Temple Jeremiah

 

Shabbat Shoftim

Dear Friends,

Krystal and I have a family that we have become incredibly close with since starting at Jeremiah almost six years ago. It’s a crazy story which I’ll save for another drash, but they were our landlords for about nine months. Krystal and Heather are as thick as thieves. Linda (or Mor Mor as everyone calls her), Heather’s mom, is like an extension of Krystal’s parents. Emery (their daughter) and Eden are BFFs. Joe has always been willing to lend a hand or joke with us about whatever hair brained idea he has about moving to the country to open a commune. He has even committed to moving it close to a Jewish community, so I can continue as a Jewish professional. One thing we don’t joke about, however are these twenty-five-foot pine trees in front of my house that inch taller and thicker every day. We have been plotting their demise for over a year now. “What if we contact the village about using them during Christmas,” Mor Mor quips.  “All we need is a rope and a saw,” exclaims Joe. Even Krystal’s family has gotten into the planning. Her uncle was choreographing a three-stage approach which includes cutting the trees down, hauling the wood up to his mother’s farm to season, and then splitting for firewood for everyone to use. Each discussion makes me incredibly anxious, knowing at the end of the day, I am the one who has to execute all of this.

I started thinking about these trees even more after looking through this week’s parsha, Shoftim. Most individuals probably recall the famous line contained in this parsha, “Justice, justice shall you pursue,” (tzedek, tzedek tirdof) (Deut. 16:20). I figured congregants at Temple Jeremiah know better than anyone about the pursuit of justice, especially thinking about the wide breadth of social justice programs we do. And the Torah and rabbinic commentaries are filled to the brim with the messages of justice. However, I am not sure how many of us knew about this week’s portion including a section about not destroying trees.

[19] When in your war against a city you have to besiege it a long time in order to capture it, you must not destroy its trees, wielding the ax against them. You may eat of them, but you must not cut them down. Are trees of the field human to withdraw before you into the besieged city? [20] Only tress that you know do not yield food may be destroyed; you may cut them down for constructing siegeworks against the city that is waging war on you, until it has been reduced. (Deut. 20:19-20)

While these instructions deal specifically with tress during a siege, interpreters have extended it to cover all forms of wasteful destruction under the principle of bal tashchit or “do not destroy.” “Anyone who deliberately breaks dishes, tears clothing, wrecks a building, clogs up a fountain or wastes food violates the law of bal tashchit.” (Hullin 7b; Tosafot Baba Kamma 115b; Avodah Zarah 30b; Kiddushin 32a) While most every commentator seems to agree with the emphasis against wasteful destruction, there are differences of opinion on the justification for such prohibitions. Moses ibn Ezra takes a pragmatic approach to cutting down trees.  He asserts that trees produce fruit for food which humans need for survival. Therefore, cutting down a tree hurts humankind. Jacob ben Isaac Ashkenazi of Yanof presents a view point beyond the pragmatic view, focusing on the spiritual foundation for not destroying trees. Jacob ben Isaac asks, “Why does the Torah compare a tree to human beings? Because, just as human beings have the power to grow within them, so do trees. And just as human beings bear children, so do trees bear fruits. When a human being is hurt, the painful cries are heard throughout the world, and when a tree is chopped down, its cries are heard from one end of the world to the other.” Jacob ben Isaac uses the tree to create sympathy and awareness of all living things. All life is created by God, thus all existence must be respected and nurtured.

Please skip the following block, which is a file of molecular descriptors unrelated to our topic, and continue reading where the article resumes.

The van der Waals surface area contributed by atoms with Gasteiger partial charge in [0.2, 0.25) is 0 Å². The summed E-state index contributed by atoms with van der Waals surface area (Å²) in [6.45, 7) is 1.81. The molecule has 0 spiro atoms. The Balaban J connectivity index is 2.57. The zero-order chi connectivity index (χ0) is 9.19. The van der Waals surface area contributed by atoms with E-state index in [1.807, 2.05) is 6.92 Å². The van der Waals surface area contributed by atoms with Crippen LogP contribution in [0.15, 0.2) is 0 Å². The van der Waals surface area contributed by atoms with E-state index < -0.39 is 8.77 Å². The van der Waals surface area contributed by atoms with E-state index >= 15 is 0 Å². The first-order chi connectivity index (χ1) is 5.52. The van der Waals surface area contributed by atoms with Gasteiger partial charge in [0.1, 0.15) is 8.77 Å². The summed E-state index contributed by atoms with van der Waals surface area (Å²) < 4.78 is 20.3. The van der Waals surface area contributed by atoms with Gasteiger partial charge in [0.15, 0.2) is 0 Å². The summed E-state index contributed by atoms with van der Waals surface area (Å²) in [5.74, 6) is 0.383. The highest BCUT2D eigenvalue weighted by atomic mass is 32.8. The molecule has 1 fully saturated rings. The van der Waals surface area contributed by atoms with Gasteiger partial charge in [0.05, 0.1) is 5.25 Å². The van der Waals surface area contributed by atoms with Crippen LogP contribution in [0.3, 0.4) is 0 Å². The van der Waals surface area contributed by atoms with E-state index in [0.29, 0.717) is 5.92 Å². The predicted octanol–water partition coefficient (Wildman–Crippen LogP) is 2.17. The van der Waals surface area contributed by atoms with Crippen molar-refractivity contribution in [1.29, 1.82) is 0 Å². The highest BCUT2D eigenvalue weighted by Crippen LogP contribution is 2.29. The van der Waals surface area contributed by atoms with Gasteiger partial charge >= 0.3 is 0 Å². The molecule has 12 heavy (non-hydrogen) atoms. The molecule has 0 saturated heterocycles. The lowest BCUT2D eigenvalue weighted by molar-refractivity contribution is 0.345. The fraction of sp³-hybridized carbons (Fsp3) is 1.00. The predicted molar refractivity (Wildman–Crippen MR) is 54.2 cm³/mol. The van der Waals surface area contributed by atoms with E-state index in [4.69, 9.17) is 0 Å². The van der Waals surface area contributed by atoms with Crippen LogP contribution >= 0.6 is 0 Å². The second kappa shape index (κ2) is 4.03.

I cannot tell you that reading this parsha and associated commentary has made my decision on potentially removing the pines trees any easier. I am certain that these trees are not causing harm to anyone. They are merely a source of personal frustration. And like most frustrating things in life, I approach this situation as calm and collected as possible. As Mussar teaches, you need to try to keep the match separated from the spark in order to prevent something from becoming bigger than anticipated. I need to keep my emotions separate in this decision-making process. I’ll keep everyone posted of my progress as we inch closer to the High Holy Days. If you are a lover of nature I invite you to join us at Clarkson Park in Northfield this Friday evening for Shabbat in the Park followed by ice cream sundaes!

Shabbat Shalom,

Danny

Daniel Glassman

About Daniel Glassman

Daniel Glassman has been Temple Jeremiah's Executive Director since November 2012. Before coming to Jeremiah, he served as the overnight camp director and conference center director at JCYS Camp Henry Horner in Ingleside, Ill. Danny has his bachelor's degree in social science from National Louis University and is working towards his Masters of Jewish Professional Studies at the Spertus Institute of Learning and Leadership. Danny is a member of the National Association of Temple Administrators (NATA). He currently serves as president of the Chicago Area Synagogue Administrators (CASA) the local branch of the NATA. He is also still very much active in the camping community serving as accreditation visitor for the Illinois section of the American Camp Association. When he's not working or in class, he is with his wife, Krystal, and their children, Eden and Levi.

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